Few symbols of the Cold War are as potent as the Berlin Wall, which was brought down in a raucous and chaotic celebration 25 years ago, Nov. 9, 1989.
Like the Cold War, the wall, which severed Germany’s capital in half and was the site of an estimated 136 deaths, is in many ways a distant memory. But sections of it survive, including a 0.8-mile-long section known as the East Side Gallery.
It features 105 paintings on the east side by artists from all over the world that were painted in 1990 as a memorial for freedom.
In 2012, students in the Department of Modern Languages visited Berlin to do a study tour, “Berlin Tales—Observation.” Fordham College at Rose Hill senior Kingsley Lasbrey’s project for the class, “Representations of Post-war Identity Through Art and Graffiti,” included a series of photos of the wall’s remains—now a worldwide symbol of freedom over tyranny.
Lasbrey said that when he first saw the wall it was “Like seeing history before me that I’d seen only in books.”
“I could see the impact it must have had on the people behind it, and you can see the remnants of the ‘death strip’ where they [used to]monitor East Berliners trying to escape over the wall.”
Rosemary Wakeman, Ph.D., professor of history, head of Fordham’s Urban Studies program, visits the city often, as the program does partnerships with several universities there. She said the wall is one of several “sites for memory” for Berliners, who have wrestled for years with questions of how much to preserve. Portions of it are crumbling, and last year, a section was briefly removed to make way for construction of condominiums.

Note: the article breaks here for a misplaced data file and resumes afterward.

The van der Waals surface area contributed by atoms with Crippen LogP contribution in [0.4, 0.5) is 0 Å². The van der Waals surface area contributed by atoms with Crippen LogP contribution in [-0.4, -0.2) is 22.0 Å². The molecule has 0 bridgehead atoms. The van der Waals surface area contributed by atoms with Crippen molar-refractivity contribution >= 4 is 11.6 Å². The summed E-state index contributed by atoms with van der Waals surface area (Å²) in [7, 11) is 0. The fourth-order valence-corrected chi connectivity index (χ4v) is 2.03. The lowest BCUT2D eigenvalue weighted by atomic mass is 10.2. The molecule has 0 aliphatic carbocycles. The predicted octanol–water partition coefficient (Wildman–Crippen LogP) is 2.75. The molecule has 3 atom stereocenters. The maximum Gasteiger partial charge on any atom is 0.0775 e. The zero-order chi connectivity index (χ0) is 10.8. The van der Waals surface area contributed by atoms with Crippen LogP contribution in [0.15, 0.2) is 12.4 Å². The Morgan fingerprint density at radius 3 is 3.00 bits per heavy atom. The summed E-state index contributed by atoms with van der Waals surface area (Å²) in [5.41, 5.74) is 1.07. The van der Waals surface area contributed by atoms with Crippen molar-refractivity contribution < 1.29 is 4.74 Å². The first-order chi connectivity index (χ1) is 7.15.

“There’s a deep interest in preserving that history of the Cold War and a divided Berlin, and a tremendous battle over the memory of that epic, and what deserves to be saved and what does not,” she said.
“It implicates the Berlin Wall, and it also implicates Communist institutions of one kind or the next that represent very different things for different people.
She noted that even though Berlin was reunified a quarter century ago, the process of reknitting the metropolis together is still continuing. Even without a physical barrier, for instance, many East Berliners still feel very much like second-class citizens.
“The whole episode of the city’s division is still very much a living memory, and a very emotional realization of life that people are trying to live with,” she said.
And while plenty of historical sites have been preserved in West Berlin, landmarks that were constructed by the former Communist regime have not fared so well.
“Memories of the Second World War, whether it’s the Nazi regime or the bombing by the allies, or the Holocaust, are there, tend to be in West Berlin, whereas the question of what to preserve about the Communist period in East Berlin is not so easy. A lot of things have just been cast aside as not worthy of preservation,” she said.
Lasbrey for his part feels the murals and graffiti have given the wall a new purpose.
“It was something to be feared, not to go near. Now it is all about peace, freedom, love, and unity,” he said.
“I think those people who weren’t around 25 years ago can still get a sense for what the wall was back then, so it’s a reminder of where we came from. But it is about where we want to go. We don’t want to repeat the past. Its fall proves we had the hope and energy to reinvent ourselves and move forward.”